It was time for Allan Border and Co. to taste success for the first time in history. It wasn’t the easiest of runs as competition was at its tightest partly due to the emergence of new powerhouses. For the first time, the tournament was held outside England as hosting rights were handed over to the subcontinent. Mumbai based company ‘Reliance’ sponsored the fourth edition as India and Pakistan were granted the opportunity to host the event.
The formats were unchanged from 1983 except for a reduction of overs from 60 to 50 as the maximum quota of overs for a bowler was reduced to 10. Once again, Zimbabwe took part as minnows earning the berth after defeating Netherlands in the 1986 ICC Trophy where they were joined by the 7 test playing nations. 27 games were played in 19 venues across both India and Pakistan while ‘Cricket’s Answer to the Colosseum’, the Eden Gardens in Calcutta was prepared to stage the grand finale. For the first time in World Cup history, neutral umpires were introduced.
Hosts summit both Groups
India and Pakistan topped both the Groups A and B despite a solitary loss against Australia and West Indies respectively. Australia, who were on equal points with India in Group A, fell behind the superior net run rate, mainly due to India’s crucial 9-wicket win over New Zealand in their last game which was decorated by Chethan Sharma’s hat-trick and an impressive century by Gavaskar. England, without Ian Botham and David Gower twice snapped West Indies to secure their spot.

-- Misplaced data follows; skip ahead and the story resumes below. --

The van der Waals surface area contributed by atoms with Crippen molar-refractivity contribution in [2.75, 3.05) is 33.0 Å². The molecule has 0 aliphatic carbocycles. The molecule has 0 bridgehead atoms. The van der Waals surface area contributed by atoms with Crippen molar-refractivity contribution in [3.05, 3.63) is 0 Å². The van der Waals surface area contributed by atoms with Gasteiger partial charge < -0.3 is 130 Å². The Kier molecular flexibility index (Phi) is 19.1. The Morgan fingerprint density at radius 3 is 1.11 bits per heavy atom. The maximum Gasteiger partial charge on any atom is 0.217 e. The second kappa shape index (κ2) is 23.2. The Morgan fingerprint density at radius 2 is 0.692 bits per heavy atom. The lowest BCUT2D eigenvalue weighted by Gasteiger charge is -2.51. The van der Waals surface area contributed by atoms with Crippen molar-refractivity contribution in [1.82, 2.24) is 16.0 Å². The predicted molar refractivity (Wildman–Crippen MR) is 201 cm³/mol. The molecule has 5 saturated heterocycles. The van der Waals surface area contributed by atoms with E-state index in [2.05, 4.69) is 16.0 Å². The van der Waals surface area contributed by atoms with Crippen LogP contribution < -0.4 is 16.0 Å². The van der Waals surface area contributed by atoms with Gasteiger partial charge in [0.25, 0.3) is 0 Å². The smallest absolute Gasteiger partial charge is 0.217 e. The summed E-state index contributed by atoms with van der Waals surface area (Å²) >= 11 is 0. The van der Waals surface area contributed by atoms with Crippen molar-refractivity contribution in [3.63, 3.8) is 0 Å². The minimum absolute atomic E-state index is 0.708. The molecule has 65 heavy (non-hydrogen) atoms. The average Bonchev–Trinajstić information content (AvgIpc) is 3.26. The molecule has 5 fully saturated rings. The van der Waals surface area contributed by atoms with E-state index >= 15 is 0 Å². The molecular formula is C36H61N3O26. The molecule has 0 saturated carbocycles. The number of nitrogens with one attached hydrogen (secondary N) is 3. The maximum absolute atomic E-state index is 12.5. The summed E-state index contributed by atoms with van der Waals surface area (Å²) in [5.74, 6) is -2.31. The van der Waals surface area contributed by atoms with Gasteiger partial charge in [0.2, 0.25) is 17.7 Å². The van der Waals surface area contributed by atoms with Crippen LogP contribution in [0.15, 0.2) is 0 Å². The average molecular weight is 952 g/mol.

The opening contest featured two Asian sides as Pakistan took on Sri Lanka on 8th October 1987 at Niaz Stadium, Hyderabad. After winning the toss, Pakistan opted to bat first. The hosts posted 267/6 in their 50 overs which was highlighted by Javed Miandad’s stylish century. His 103 runs came in 100 balls while the other end was anchored down by Rameez Raja who scored 76. Rumesh and Ravi Ratnayake got two wickets each. The reply was tarnished by regular wickets but young Mahanama’s courageous 89-run inning attempted to cause the upset. Along with Gurusinghe, the pair added 79 runs. Imran Khan’s 100th wicket hampered Aravinda de Silva’s quick-fire 42, eventually securing a 15-run victory for Pakistan. The economical spell of Abdul Qadir resulted in 2 for 30.
Late rebounds light up Gujranwala
1983 runners-up and two-time Champions West Indies faced their rivals England in a hotly contested game at the Municipal Stadium Gujranwala. Batting first, the Windies made 243/7. Despite Richie Richardson’s half ton, they were restricted by some tight bowling. The score read 151/4 when they produced 92 runs in the last 10 overs with Gus Logie and Roger Harper chipping in with 49 and 24 to take them to a total that looked improbable. Derek Pringle’s expensive stint cost 83 runs with 22 runs coming off his last over. Neil Foster took 3 for 53. The chase began slowly but skipper Gatting and Graham Gooch put up 58 in 9 overs. But Gatting was rattled by Carl Hooper, who also sent back Gooch and Pringle in quick succession, leaving England at 123/5. West Indies held firm until Allan Lamb was fused with John Emburey and Phil DeFreitas to undertake the implausible. They smashed the ball willingly, taking the game beyond West Indies’ control. After gaining 67 in 7 overs, the target stood at 35 from the last three overs. Walsh went for 16 but Patterson’s last over conceded just 6, leaving 13 runs still needed in the last over. However, Walsh’s nightmare continued in the last over when the game was sealed in the third delivery, procuring a 2 wicket win for England.